Archive for the ‘Online Communities’ Tag
Filed under: Collaboration, New Media, Reviews | Tags: Collaboration, Internet, New Media, Online Communities, Review, Social Media, social networking, technology, twitter, Web 2.0
Last week I spoke with Steve Dodd and Nick Koudas of Sysomos, a social media tracking/monitoring service. They walked me through their product, features and showed me how it could be successfully implemented in a business or even by someone with a successful personal brand. Below is my review. Please note that this review is based on a presentation given to me by the Sysomos team, and I have not had an opportunity to actually try the Sysomos product or implement it firsthand.
Structure of this review: I’ve broken down the core elements of the product into categories and have reviewed them based on their merit. I’ve also included a brief review of additional features that are “added bonuses” or things you’d expect to see in a service like this towards the end of the review.
Filed under: Community, New Media | Tags: Brand, Collaboration, Conversation, Marketing, New Media, Online Communities, Social Media, Web 2.0
When I attended Graduate school at USC I started to go through the steps of having my thesis published, mostly because I thought it would bring me fame, fortune, and a great job. (Clearly I had no concept of how many people actually read a thesis. For those of you in Graduate school, it’s about as many people as you have fingers on your hands. Advisor, parent(s), significant other, editor, and maybe a roommate).
Midway through the submission process I stopped because I realized I was losing my mind, and publishing my thesis on paper didn’t really embrace what I had written. My thesis was on User-Generated Content and Viral Media, and it’s Impact on Broadcast and Marketing. I was committed to the fact that the topic was changing, so the medium should be changing. (In retrospect, that’s oh so McLuhan of me).
Filed under: Collaboration, Community, In the News, New Media | Tags: Online Communities, Social Media, Web 2.0
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Mashable is reporting that Bebo has begun changing their user’s screen names without prior notification or permission. For most users, it’s a simple switch from a “-” to a “_” , but for many, the change in identity is an unwelcome adjustment.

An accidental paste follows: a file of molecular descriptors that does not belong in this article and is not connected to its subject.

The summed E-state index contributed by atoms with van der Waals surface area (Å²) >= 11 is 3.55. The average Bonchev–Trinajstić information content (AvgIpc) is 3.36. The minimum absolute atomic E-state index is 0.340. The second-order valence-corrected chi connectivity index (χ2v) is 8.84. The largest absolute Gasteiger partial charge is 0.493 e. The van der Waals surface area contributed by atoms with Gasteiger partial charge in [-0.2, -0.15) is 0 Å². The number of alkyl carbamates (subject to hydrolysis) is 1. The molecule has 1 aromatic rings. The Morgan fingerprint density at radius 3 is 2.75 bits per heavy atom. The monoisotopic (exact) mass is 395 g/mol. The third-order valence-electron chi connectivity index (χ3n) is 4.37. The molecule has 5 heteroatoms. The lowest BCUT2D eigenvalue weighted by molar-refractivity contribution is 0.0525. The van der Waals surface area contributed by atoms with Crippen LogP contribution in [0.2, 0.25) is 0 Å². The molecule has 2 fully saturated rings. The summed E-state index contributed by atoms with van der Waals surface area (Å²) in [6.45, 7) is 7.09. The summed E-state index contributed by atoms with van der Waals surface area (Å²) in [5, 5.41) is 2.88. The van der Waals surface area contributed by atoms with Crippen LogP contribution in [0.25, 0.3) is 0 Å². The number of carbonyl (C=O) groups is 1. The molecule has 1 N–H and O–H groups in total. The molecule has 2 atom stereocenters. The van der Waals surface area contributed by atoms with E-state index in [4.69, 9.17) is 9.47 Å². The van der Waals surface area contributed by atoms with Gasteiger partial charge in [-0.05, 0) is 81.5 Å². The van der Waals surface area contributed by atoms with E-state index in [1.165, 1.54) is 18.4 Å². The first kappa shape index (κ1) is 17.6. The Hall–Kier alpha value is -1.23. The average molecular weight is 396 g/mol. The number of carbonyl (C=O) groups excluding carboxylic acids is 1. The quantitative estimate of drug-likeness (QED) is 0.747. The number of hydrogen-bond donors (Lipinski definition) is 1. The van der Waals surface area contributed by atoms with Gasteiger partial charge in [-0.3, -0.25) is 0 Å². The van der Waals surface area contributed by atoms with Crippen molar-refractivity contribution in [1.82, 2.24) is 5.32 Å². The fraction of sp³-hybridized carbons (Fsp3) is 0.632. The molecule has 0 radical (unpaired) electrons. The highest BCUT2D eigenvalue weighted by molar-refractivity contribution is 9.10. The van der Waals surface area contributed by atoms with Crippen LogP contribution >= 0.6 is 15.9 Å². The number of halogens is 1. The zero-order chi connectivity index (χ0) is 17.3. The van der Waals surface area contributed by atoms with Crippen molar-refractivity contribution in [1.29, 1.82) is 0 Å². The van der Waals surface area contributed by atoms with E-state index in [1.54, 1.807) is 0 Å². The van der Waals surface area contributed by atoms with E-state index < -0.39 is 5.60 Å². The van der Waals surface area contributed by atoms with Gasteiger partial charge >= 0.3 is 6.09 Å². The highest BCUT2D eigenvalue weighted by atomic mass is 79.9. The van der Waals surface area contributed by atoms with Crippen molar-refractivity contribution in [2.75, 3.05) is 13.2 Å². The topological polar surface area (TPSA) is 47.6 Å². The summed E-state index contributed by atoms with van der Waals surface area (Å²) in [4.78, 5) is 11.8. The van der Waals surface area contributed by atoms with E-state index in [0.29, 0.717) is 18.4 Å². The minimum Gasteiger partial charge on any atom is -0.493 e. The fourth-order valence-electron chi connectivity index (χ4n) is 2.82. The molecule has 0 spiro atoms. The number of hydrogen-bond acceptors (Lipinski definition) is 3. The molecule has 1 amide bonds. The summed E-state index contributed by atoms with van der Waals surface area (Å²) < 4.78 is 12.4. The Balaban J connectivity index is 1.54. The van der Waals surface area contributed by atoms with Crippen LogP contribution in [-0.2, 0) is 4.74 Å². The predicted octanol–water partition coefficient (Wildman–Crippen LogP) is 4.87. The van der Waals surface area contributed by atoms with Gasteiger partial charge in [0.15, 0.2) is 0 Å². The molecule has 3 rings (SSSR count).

Bebo’s membership adjustment might be necessary for their system, but will most likely provide a critical blow to their user base’s confidence in the product and messaging.
All of this prompted me to think about “online branded etiquette” — the rules that users hold the companies they love to. I’ve created a brief list below, but feel free to share your two cents as well.
- Transparency: Be clear and upfront in your messaging and motives. This doesn’t mean share the secret ingredient, but it does mean treat your consumer the way you’d like to be treated. We’re inquisitive (and skeptical) creatures by nature– if you lay it all out on the line, you leave little room for doubt and negative Nancy’s.
- Over Communicate: This one goes hand-in-hand with transparency. If you’re going to change something, add something, or do something, let your people know. To you, it might be like Christmas morning stumbling upon your favorite site’s new redesign, but for many users (who are creatures of habit and resist change) this could be the worst thing ever. Letting them know ahead of time (even if it’s just a teaser) will help to alleviate some frustration and chaos.
- Be consistent: Regularity and frequency is something users respond to: if you make it a habit to push updates the first of the month, write a blog post every Tuesday, etc. users will come to expect it. They’ll include you in their life patterns and routines, which means higher page views/CTRs, and a more stable user base.
- Understand your product: Explore the ways in which your consumers use your product. This will help you understand how to market to them, how to reach them, and how to ensure that you have a balanced relationship with your users. Who knows, you might even learn something new. 🙂
- Gradually roll out changes: If you’re going to compel users to make a major change, make it optional at first, and be sure to accompany it with lots of clear, consistent messaging about the upcoming changes.
I’m sure I’ve missed something, but from my experience, those are the key pillars.